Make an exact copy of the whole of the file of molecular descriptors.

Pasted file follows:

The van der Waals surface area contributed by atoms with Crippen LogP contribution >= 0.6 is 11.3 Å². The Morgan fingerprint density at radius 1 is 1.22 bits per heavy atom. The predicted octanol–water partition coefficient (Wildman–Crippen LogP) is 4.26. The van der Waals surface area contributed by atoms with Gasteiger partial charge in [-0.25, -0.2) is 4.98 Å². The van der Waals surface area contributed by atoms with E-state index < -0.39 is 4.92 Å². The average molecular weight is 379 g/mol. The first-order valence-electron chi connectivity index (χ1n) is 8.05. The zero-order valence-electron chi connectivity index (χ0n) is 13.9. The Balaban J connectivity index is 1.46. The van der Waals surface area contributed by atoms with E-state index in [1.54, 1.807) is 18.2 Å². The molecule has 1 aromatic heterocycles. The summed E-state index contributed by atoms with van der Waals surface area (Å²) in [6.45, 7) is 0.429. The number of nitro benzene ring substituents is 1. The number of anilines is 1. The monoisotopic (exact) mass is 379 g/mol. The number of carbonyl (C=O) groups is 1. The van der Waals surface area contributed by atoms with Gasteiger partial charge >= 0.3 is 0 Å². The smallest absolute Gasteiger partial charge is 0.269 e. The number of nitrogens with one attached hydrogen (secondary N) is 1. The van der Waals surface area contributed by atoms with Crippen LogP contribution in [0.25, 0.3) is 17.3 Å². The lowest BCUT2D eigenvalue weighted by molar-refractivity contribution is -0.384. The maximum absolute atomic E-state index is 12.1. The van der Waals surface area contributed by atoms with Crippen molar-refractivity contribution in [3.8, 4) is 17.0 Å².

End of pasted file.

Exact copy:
The van der Waals surface area contributed by atoms with Crippen LogP contribution >= 0.6 is 11.3 Å². The Morgan fingerprint density at radius 1 is 1.22 bits per heavy atom. The predicted octanol–water partition coefficient (Wildman–Crippen LogP) is 4.26. The van der Waals surface area contributed by atoms with Gasteiger partial charge in [-0.25, -0.2) is 4.98 Å². The van der Waals surface area contributed by atoms with E-state index < -0.39 is 4.92 Å². The average molecular weight is 379 g/mol. The first-order valence-electron chi connectivity index (χ1n) is 8.05. The zero-order valence-electron chi connectivity index (χ0n) is 13.9. The Balaban J connectivity index is 1.46. The van der Waals surface area contributed by atoms with E-state index in [1.54, 1.807) is 18.2 Å². The molecule has 1 aromatic heterocycles. The summed E-state index contributed by atoms with van der Waals surface area (Å²) in [6.45, 7) is 0.429. The number of nitro benzene ring substituents is 1. The number of anilines is 1. The monoisotopic (exact) mass is 379 g/mol. The number of carbonyl (C=O) groups is 1. The van der Waals surface area contributed by atoms with Gasteiger partial charge >= 0.3 is 0 Å². The smallest absolute Gasteiger partial charge is 0.269 e. The number of nitrogens with one attached hydrogen (secondary N) is 1. The van der Waals surface area contributed by atoms with Crippen LogP contribution in [0.25, 0.3) is 17.3 Å². The lowest BCUT2D eigenvalue weighted by molar-refractivity contribution is -0.384. The maximum absolute atomic E-state index is 12.1. The van der Waals surface area contributed by atoms with Crippen molar-refractivity contribution in [3.8, 4) is 17.0 Å².